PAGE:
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Principal Investigator: Veiga-Lopez, Almudena
Institute Receiving Award University Of Illinois At Chicago
Location Chicago, IL
Grant Number R01ES035691
Funding Organization National Institute of Environmental Health Sciences
Award Funding Period 17 Jan 2024 to 31 Dec 2026
DESCRIPTION (provided by applicant): ABSTRACT Adverse reproductive outcomes, including preeclampsia and hypertension, preterm birth, growth restriction, and small for gestational age birth contribute significantly to maternal and infant morbidity and mortality and can lead to long term health consequences for both mother and offspring. The placenta plays a central role in successful pregnancy outcomes, fetal development, and it is increasingly being recognized for playing an important role in developmental programming of the fetus and contributing to childhood health and disease. Environmental chemicals are known to contribute to the risk for adverse reproductive outcomes and these chemicals may be eliciting their toxic effects through impacts on the function of the placenta. One particular function of the placenta that is only beginning to be fully understood is its role as a peripheral molecular clock. Disruptions to the molecular clock are recognized to be involved in several adverse reproductive outcomes and recent data suggests that deregulation of molecular clock genes impacts important placental cellular processes such as cell migration. There is also evidence to suggest that the epidermal growth factor (EGF) maybe a central regulator of the placental molecular clock and that a mixture of toxic chemicals, including pesticides, alters the placental molecular clock through inhibition of EGF signaling through the EGF receptor (EGFR). These findings support the premise that a properly functioning molecular clock is required for placental health. However, it remains unknown if environmental chemicals cause placental dysfunction via molecular clock disruption. This consortium, consisting of a placental toxicologist (Veiga-Lopez), circadian biologist (Hoffmann), and pregnancy molecular epidemiologist (Marsit), has developed a project that will lead to an understanding of how gestational environmental exposures impact the molecular clock resulting in placental dysfunction, by examining the overall hypothesis that chemicals that interfere with molecular clock signaling through EGFR lead to placental cell dysfunction in a gestational age- and placenta layer-specific manner. In a mouse model, we will examine how gestational age, placenta layer, and sex impacts molecular clock sensitivity to chemical exposures. In human placenta cellular models, we will identify mechanisms through which the molecular clock proteins PER1, PER2, and PER3 impact cellular function upon chemical exposures. Finally, using a pregnancy cohort of farm-working women and their offspring, we will determine the association between pesticide exposure and placental molecular clock gene dysregulation and build causal evidence by comparing results to those from the mouse model. Through this new and exciting collaboration, there is a unique opportunity to comprehensively demonstrate the importance of the placenta as a peripheral clock and to provide evidence that exposures relevant to the human population impact the placental molecular clock which has lifelong implications for health and disease.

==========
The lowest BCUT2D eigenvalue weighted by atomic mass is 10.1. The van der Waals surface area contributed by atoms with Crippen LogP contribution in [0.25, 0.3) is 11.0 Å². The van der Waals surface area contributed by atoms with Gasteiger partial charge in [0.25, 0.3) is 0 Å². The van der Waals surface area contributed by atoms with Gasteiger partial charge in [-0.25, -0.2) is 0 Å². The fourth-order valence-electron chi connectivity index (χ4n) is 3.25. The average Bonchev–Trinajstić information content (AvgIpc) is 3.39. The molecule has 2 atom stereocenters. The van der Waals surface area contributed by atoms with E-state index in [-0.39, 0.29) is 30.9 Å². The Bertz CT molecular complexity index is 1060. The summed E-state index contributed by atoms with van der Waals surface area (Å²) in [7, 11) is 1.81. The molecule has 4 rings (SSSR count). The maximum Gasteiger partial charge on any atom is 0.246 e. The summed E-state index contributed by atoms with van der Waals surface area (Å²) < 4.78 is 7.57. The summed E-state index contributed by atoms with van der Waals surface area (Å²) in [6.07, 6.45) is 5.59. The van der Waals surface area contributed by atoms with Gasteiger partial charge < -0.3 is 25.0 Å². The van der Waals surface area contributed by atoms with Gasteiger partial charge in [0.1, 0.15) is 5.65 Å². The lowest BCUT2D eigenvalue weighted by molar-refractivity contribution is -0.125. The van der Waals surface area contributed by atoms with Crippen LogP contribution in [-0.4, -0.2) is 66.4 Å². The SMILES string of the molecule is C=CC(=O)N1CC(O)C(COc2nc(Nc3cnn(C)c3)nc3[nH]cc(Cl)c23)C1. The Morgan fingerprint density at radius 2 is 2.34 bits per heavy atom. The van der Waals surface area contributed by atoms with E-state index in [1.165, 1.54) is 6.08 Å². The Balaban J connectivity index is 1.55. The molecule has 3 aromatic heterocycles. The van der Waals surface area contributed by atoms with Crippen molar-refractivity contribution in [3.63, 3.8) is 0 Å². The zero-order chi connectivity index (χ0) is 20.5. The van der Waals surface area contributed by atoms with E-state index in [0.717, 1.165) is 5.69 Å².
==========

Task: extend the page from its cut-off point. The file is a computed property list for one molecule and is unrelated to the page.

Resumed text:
Science Code(s)/Area of Science(s) Primary: 66 - Female Reproduction
Secondary: 03 - Carcinogenesis/Cell Transformation
Publications No publications associated with this grant
Program Officer Thaddeus Schug
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